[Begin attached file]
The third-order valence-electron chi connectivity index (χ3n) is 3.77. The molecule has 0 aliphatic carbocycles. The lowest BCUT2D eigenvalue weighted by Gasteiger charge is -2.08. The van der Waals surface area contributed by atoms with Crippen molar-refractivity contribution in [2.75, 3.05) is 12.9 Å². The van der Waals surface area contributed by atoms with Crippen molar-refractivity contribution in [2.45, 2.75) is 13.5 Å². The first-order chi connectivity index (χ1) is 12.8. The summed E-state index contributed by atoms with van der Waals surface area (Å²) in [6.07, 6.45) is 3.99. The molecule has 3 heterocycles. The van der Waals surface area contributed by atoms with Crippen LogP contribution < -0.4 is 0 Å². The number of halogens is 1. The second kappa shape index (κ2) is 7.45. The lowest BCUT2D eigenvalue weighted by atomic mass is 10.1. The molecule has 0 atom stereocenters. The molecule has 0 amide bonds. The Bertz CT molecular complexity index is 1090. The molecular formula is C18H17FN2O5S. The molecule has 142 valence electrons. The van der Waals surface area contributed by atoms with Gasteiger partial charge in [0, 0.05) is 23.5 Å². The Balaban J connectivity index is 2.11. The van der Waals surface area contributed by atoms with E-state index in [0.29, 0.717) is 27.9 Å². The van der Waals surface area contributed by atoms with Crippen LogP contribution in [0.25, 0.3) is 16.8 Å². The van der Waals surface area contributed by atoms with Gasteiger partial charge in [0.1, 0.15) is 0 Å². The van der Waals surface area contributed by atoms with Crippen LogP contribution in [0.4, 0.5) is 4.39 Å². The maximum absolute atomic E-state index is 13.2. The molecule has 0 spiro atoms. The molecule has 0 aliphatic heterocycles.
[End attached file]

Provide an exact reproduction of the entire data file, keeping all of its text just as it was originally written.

The third-order valence-electron chi connectivity index (χ3n) is 3.77. The molecule has 0 aliphatic carbocycles. The lowest BCUT2D eigenvalue weighted by Gasteiger charge is -2.08. The van der Waals surface area contributed by atoms with Crippen molar-refractivity contribution in [2.75, 3.05) is 12.9 Å². The van der Waals surface area contributed by atoms with Crippen molar-refractivity contribution in [2.45, 2.75) is 13.5 Å². The first-order chi connectivity index (χ1) is 12.8. The summed E-state index contributed by atoms with van der Waals surface area (Å²) in [6.07, 6.45) is 3.99. The molecule has 3 heterocycles. The van der Waals surface area contributed by atoms with Crippen LogP contribution < -0.4 is 0 Å². The number of halogens is 1. The second kappa shape index (κ2) is 7.45. The lowest BCUT2D eigenvalue weighted by atomic mass is 10.1. The molecule has 0 atom stereocenters. The molecule has 0 amide bonds. The Bertz CT molecular complexity index is 1090. The molecular formula is C18H17FN2O5S. The molecule has 142 valence electrons. The van der Waals surface area contributed by atoms with Gasteiger partial charge in [0, 0.05) is 23.5 Å². The Balaban J connectivity index is 2.11. The van der Waals surface area contributed by atoms with E-state index in [0.29, 0.717) is 27.9 Å². The van der Waals surface area contributed by atoms with Crippen LogP contribution in [0.25, 0.3) is 16.8 Å². The van der Waals surface area contributed by atoms with Gasteiger partial charge in [0.1, 0.15) is 0 Å². The van der Waals surface area contributed by atoms with Crippen LogP contribution in [0.4, 0.5) is 4.39 Å². The maximum absolute atomic E-state index is 13.2. The molecule has 0 spiro atoms. The molecule has 0 aliphatic heterocycles.